Noir City X: Ten Bourbon-Soaked Days of Film Noir and Femme Fatales
Friday night was also a tribute to “blue collar” noir, featuring what Muller called “the best double feature” perhaps ever in Noir City’s history.
The first film was a beautiful print of Jules Dassin’s Thieves’ Highway, featuring Richard Conte and Valentina Cortese, who also starred the prior Friday in The House on Telegraph Hill. The second film was 1950’s The Breaking Point, which had recently been restored by Martin Scorsese’s Film Foundation. The latter film is a much more faithful adaptation of Ernest Hemingway’s To Have and Have Not, featuring John Garfield in perhaps his finest performance.
One of the main concerns of the Film Noir Foundation is the act of film preservation. In that spirit, Saturday night showcased a pair of recently restored films: 1949’s The Great Gatsby, featuring Alan Ladd in the titular role, and Jean Negulesco’s 1946 film Three Strangers, featuring Peter Lorre, Sidney Greenstreet and Geraldine Fitzgerald.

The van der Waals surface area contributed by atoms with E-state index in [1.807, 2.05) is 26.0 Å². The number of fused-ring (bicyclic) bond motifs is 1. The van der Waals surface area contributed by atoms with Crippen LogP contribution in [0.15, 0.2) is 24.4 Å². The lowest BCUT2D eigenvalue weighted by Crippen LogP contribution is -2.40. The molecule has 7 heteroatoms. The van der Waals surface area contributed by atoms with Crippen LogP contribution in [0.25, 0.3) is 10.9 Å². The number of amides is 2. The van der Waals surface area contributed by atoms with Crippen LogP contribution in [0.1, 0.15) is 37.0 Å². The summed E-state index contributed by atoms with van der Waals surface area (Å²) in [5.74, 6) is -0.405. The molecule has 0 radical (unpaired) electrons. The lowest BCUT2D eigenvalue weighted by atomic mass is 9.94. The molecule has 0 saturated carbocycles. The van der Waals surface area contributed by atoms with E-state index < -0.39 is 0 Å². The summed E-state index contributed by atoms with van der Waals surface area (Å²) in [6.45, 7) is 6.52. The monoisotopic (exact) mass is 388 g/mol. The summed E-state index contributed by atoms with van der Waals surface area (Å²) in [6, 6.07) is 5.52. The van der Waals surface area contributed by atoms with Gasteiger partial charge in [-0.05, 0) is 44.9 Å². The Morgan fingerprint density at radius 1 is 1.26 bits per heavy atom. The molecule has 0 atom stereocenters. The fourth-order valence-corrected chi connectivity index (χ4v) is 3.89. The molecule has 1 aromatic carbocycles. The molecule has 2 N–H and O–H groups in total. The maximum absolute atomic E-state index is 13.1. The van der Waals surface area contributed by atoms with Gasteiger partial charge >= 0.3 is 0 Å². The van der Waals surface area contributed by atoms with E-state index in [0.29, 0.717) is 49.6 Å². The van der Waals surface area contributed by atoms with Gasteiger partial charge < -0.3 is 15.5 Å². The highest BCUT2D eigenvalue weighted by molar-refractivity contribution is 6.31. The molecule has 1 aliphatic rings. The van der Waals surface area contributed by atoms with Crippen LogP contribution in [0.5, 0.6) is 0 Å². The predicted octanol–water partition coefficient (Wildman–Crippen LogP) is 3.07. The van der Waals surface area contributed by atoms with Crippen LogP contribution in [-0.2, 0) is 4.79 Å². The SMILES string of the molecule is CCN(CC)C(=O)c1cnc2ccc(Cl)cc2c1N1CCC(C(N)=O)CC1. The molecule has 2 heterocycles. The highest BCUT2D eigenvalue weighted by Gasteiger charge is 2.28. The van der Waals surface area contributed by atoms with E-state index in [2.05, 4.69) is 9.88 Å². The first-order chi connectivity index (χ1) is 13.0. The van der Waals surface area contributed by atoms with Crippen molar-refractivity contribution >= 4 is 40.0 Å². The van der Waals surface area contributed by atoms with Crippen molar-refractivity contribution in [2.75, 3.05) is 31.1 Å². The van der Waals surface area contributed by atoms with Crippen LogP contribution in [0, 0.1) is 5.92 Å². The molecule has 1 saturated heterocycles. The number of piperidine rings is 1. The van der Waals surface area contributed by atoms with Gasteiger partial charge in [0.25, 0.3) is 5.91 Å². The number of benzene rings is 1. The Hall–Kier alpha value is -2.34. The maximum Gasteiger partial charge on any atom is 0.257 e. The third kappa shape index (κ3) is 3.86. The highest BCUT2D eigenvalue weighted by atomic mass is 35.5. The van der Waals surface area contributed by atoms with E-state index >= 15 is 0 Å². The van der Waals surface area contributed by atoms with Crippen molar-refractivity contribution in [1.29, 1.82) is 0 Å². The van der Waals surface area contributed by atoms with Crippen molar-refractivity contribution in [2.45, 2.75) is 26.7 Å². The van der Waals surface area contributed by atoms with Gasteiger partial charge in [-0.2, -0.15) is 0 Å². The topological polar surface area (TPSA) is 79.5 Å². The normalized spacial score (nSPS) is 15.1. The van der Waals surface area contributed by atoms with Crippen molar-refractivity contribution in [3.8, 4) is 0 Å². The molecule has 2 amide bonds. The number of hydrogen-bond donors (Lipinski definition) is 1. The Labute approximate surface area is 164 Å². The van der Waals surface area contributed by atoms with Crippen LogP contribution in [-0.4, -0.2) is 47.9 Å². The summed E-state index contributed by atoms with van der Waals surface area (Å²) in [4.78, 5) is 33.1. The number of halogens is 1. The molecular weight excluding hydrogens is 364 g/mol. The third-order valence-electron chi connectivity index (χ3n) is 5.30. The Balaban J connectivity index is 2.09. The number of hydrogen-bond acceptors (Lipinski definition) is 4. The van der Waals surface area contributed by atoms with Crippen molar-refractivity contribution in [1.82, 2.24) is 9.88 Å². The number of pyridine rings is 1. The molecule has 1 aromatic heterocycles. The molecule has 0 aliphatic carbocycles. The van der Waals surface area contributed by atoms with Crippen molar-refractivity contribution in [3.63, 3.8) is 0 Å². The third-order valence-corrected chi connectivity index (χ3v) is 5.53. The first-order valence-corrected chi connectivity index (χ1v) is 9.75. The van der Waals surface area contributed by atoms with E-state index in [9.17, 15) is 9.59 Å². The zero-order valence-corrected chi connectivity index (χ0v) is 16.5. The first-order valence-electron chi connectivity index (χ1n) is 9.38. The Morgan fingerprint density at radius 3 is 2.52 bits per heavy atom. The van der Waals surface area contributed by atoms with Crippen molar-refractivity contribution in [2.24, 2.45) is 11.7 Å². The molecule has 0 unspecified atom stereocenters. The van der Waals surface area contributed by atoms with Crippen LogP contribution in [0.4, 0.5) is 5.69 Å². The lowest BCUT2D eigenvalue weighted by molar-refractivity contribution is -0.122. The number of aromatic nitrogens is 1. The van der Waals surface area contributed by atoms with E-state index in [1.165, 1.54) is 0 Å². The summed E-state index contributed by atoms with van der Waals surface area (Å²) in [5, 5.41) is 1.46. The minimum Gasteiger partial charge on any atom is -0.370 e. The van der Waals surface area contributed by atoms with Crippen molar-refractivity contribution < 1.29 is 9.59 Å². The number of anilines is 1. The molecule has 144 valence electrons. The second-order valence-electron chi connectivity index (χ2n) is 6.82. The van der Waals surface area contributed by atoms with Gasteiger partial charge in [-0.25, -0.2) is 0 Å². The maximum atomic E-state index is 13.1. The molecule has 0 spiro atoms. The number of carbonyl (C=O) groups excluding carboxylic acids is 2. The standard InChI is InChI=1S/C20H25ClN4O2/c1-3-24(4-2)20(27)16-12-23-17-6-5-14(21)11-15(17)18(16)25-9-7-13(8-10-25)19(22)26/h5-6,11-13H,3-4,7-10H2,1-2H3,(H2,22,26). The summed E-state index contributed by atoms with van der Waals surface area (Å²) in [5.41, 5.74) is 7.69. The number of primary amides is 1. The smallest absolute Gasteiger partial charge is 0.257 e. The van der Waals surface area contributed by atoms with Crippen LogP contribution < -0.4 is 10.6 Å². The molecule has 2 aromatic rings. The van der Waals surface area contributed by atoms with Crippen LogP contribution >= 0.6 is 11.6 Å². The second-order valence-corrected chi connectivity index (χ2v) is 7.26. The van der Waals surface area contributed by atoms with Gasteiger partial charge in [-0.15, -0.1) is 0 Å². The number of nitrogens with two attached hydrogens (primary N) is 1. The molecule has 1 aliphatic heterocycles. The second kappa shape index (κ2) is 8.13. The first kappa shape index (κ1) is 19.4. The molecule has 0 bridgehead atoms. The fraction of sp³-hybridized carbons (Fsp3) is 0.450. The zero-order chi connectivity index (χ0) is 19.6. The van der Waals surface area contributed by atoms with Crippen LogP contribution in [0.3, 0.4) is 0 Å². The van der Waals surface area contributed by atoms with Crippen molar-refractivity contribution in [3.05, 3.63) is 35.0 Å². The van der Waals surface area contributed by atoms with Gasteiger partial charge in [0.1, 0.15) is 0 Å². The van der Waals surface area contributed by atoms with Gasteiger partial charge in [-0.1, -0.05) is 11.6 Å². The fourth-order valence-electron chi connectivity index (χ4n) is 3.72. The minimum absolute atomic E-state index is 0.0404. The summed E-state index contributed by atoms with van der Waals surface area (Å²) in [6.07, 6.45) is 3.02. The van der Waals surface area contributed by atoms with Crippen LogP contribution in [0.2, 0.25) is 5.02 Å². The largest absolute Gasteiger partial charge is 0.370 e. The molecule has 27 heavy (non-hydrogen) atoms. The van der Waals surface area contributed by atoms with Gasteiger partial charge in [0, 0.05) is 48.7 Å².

David Ladd, actor, film executive and son of the legendary Alan Ladd, spoke about his father’s involvement in The Great Gatsby after each screening of the film.
Saturday night also saw the first ever Everyone Comes To Eddie’s, a 40s themed party at San Francisco’s Swedish American Hall. The five-hour fete included an open bar, featuring whiskey, bourbon, wine and more, as well as several really fantastic musical acts.
Performances included the jazz stylings of Mr. Lucky and the Cocktail Party with Ralph Carney, modern day torch song siren Laura Ellis, two elegant stripteases from world-renowned burlesque beauty Evie Lovelle, the unique sounds of Kansas City’s The Latenight Callers — who describe themselves as “the house band at David Lynch’s pool party” — and Eddie Muller himself, in his singing debut , delighted the crowd with a song he wrote called Fear Over Frisco.